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Know What to Do In an Emergency

You or someone you are with starts to experience a medical emergency. Do you know what to do? For many medical emergencies, like heart attack and stroke, getting immediate treatment is critical. How do you know when to call 911 and when itís best to drive the person to the emergency department?

Ask yourself the following questions:

  • Is the condition life-threatening?
  • Could the condition worsen and become life-threatening on the way to the hospital?
  • Could moving cause further injury?
  • Does the person need the skills/equipment of paramedics or emergency medical technicians?
  • Could distance, traffic, or weather conditions cause a delay in getting to the hospital?
  • Could a paramedic help decide which hospital can best care for the condition?

If the answer to any of these questions is yes or youíre not sure, call 911 for an ambulance.
Even if you think you can get to the hospital faster by driving, 911 can bring many of the lifesaving skills and medications right to you and start care sooner. Emergency crews are trained to begin medical treatment on the way to the hospital, and they can also alert the Emergency Department in advance to the patientís condition.

When you call 911 remember to:

  • Speak calmly and clearly.
  • Give name, address, phone number, exact location of victim, and nature of problem.
  • Donít hang up until the dispatcher indicates you can.
  • The 911 dispatcher can offer some basic care for you to perform while waiting for the ambulance to arrive.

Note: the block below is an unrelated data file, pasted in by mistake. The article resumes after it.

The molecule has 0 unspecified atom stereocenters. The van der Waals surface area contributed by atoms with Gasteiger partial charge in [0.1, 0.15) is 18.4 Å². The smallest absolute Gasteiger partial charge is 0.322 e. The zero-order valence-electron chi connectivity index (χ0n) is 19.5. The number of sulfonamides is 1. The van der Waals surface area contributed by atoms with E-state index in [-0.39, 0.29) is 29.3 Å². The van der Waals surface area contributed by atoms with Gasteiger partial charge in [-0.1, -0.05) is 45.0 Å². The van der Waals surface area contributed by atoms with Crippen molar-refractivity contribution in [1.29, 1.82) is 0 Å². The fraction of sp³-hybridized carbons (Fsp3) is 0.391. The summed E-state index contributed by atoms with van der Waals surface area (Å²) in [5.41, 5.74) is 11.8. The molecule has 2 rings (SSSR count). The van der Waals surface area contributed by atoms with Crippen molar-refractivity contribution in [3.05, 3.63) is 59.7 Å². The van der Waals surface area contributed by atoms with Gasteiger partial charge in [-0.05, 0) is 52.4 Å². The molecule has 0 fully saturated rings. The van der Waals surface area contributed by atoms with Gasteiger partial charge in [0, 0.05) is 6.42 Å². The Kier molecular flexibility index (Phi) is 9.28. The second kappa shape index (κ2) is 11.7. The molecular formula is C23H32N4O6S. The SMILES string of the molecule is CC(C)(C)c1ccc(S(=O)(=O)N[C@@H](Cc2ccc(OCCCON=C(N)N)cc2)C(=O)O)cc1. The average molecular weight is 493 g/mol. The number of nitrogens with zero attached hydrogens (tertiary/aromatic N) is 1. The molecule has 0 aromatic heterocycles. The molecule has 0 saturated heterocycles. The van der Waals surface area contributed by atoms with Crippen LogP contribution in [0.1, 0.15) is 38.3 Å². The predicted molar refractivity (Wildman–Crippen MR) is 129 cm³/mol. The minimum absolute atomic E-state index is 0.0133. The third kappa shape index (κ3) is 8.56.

Feature Story

Health Center Today, March 17, 2010

Emergency Room Expansion Improves Conditions for Patients

By Chris Kaminski

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Millions of individuals visit Emergency Rooms across the country and expect to be seen right away. However many face long waits and overcrowding; and as 76 million baby boomers reach their senior years, Emergency Rooms are expected to be even busier.

To address these issues and improve the patient experience, the UConn Health Centerís Emergency Department was recently expanded. The expansion includes seven new rooms and provides patients with increased privacy, state-of-the-art technology, and improved efficiency.

The "front door" to John Dempsey Hospital, the Emergency Department cares for about 30,000 patients every year and serves patients from the towns of West Hartford, Farmington, and surrounding towns. In fact, UConn Health Center is home to the only full-service Emergency Department in the Farmington Valley.

The Emergency Department team includes all board-certified emergency medicine physicians and highly-trained physician assistants, nurse practitioners, nurses, and medical assistants. To assure the highest quality care, UConn offers todayís most sophisticated diagnostic services, complete electronic medical records, and other high-tech features. In addition, experts in more than 50 medical specialties including surgery, orthopaedics, and cardiology, are available 24/7.